Flame spread and dripping tendencies of test materials are also characterized in the ASTM D635 Standard, a horizontal test that reports average time of burning (ATB) and average extent of burning (AEB). In both the UL and the ASTM tests, the presence of short reinforcing-glass fibers has been found to inhibit dripping in test compounds.
A more quantitative measure of a material's resistance to burning is determined from ASTM D2863, which measures the minimum concentration of oxygen in an oxygen/nitrogen mixture that will support candlelike burning for 3 min or longer. Results are reported as a Limiting Oxygen Index (LOIs). Composites with LOIs over 28% are usually listed as 94V-0.
Smoke emission is measured in the air column above a burning specimen in a National Bureau of Standards smoke chamber. In the test, a specified area of plastic is exposed to heat under flaming conditions. Smoke measurements are reported as "specific optical density." This is a dimensionless value because it represents the optical density measured over unit path length within a chamber of unit volume produced from a test specimen of unit surface area. The optical density measurement, (Dmax), is based on the attenuation of a light beam by smoke accumulating within the closed chamber during flaming combustion. (For a reference, the Dmax for red oak is 76.)
Smoke generated during combustion consists of suspended soot particles that are formed between the pyrolysis zone and the flame front. These particles are molecules of highly condensed ring structures that are most readily formed by aromatic polymers (SAN, SMA, and polyphenylene ether). Polymers having aliphatic carbon backbones, such as polypropylene and nylon, tend to generate less smoke, but this effect is offset in the FR compounds by the increase in smoke caused by halogenated flame-retardant additives. Resins of higher thermal stability (PC, PSF, PES, PEEK, and PPS produce the least smoke of the available UL 94V-0 thermoplastics.
There is no simple procedure for selecting the best plastic for a new application. It must be done with direct experience and knowledge of the behavior of various plastics under the real-life conditions to be encountered by a particular part after it is molded.
Until this experience is acquired, a designer has little choice but to seek the advice of a reliable molder, materials manufacturer, or compounder. Even here, there is the danger that these sources may not be aware of the many compromises a company must make internally among production, engineering, purchasing, and marketing considerations to produce a product that will sell at a profit. Also, a molder might be inclined to recommend the material that works best in his equipment, rather than the best for the application. Thus, the successful design of plastic parts that have the optimum cost/performance characteristics require learning as much as possible about many different plastics and the peculiarities of their processing.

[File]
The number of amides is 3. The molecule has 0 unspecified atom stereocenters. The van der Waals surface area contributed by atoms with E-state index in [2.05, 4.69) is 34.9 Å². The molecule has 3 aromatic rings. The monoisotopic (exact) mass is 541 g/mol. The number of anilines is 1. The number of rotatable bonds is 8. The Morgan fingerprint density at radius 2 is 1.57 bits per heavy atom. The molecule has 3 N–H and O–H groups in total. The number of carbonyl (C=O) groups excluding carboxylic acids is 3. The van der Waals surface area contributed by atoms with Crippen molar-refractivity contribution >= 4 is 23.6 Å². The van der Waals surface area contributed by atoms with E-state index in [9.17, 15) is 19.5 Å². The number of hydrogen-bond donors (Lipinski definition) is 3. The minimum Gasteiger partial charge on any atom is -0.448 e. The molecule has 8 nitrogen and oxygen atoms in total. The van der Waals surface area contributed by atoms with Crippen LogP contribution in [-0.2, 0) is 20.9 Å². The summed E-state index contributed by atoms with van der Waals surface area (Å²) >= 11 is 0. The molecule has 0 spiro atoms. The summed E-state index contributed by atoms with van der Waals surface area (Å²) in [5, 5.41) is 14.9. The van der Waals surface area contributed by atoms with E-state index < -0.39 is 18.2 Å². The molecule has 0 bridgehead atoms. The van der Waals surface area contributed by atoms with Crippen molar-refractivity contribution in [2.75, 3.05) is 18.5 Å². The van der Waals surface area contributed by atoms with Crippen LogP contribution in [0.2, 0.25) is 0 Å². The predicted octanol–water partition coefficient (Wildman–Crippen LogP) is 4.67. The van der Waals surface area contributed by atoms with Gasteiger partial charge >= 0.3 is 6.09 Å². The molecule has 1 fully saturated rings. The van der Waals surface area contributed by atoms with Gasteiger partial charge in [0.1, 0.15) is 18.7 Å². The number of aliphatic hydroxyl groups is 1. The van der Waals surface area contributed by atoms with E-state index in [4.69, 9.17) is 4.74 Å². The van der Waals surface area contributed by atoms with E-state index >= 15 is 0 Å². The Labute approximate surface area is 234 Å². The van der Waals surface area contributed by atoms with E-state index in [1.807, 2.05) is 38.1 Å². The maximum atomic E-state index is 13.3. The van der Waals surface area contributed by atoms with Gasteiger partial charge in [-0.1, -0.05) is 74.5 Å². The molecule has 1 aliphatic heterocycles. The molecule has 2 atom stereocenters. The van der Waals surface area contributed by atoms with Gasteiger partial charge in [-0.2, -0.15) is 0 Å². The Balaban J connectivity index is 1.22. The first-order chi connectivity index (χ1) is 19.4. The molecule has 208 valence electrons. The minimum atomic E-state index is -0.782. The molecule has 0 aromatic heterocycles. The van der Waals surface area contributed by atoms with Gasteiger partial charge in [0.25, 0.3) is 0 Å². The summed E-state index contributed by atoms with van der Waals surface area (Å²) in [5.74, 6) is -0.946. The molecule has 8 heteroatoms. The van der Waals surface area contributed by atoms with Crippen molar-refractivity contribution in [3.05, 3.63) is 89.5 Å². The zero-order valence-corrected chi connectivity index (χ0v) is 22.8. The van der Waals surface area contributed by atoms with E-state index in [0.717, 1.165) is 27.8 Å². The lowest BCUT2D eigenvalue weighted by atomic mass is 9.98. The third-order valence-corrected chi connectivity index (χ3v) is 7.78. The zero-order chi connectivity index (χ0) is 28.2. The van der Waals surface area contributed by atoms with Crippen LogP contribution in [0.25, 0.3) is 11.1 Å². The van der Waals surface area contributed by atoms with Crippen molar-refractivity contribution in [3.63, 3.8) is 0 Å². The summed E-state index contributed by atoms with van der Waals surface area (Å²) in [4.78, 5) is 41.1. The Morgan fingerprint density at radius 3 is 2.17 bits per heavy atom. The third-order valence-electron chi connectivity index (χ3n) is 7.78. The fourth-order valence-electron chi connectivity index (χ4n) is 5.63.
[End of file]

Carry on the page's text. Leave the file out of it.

Designers used to take little interest in the molding of parts they designed. They sent the drawings to the molder in another department or another company and expected perfect parts to emerge. But design and processing have become so interrelated that this separation can no longer exist if products are to be consistently successful.
Molders can usually be relied upon to detect and correct visible problems or readily measured factors such as color, surface condition, and dimensions. However, less apparent property changes are another matter. These may not show up until the moldings are in service, unless extensive testing and quality control are used. Such properties as impact strength, toughness, and chemical resistance can be diminished by improper control of processing parameters. Close cooperation between designers and molders can eliminate disappointment and help ensure successful products.
After candidate materials are selected, the design should be tested under real-life conditions involving the temperatures, loading, and environment of the anticipated service. Ideally, the test part should be molded in the shape and from the material to be used in production. In the beginning, this is costly and time consuming, but as experience is acquired, accelerated tests can be developed on simpler shapes; testing will then be more economical but just as reliable.
Understanding the molding process that will produce the part is also necessary. The process directly affects material choice, shape, tolerances, and properties of the part. For example, a container or housing can be made by injection molding, blow molding, thermoforming, or rotational molding. But each process requires a markedly different design, would use a different grade of plastic or a different plastic entirely, and would produce a component with significantly different properties.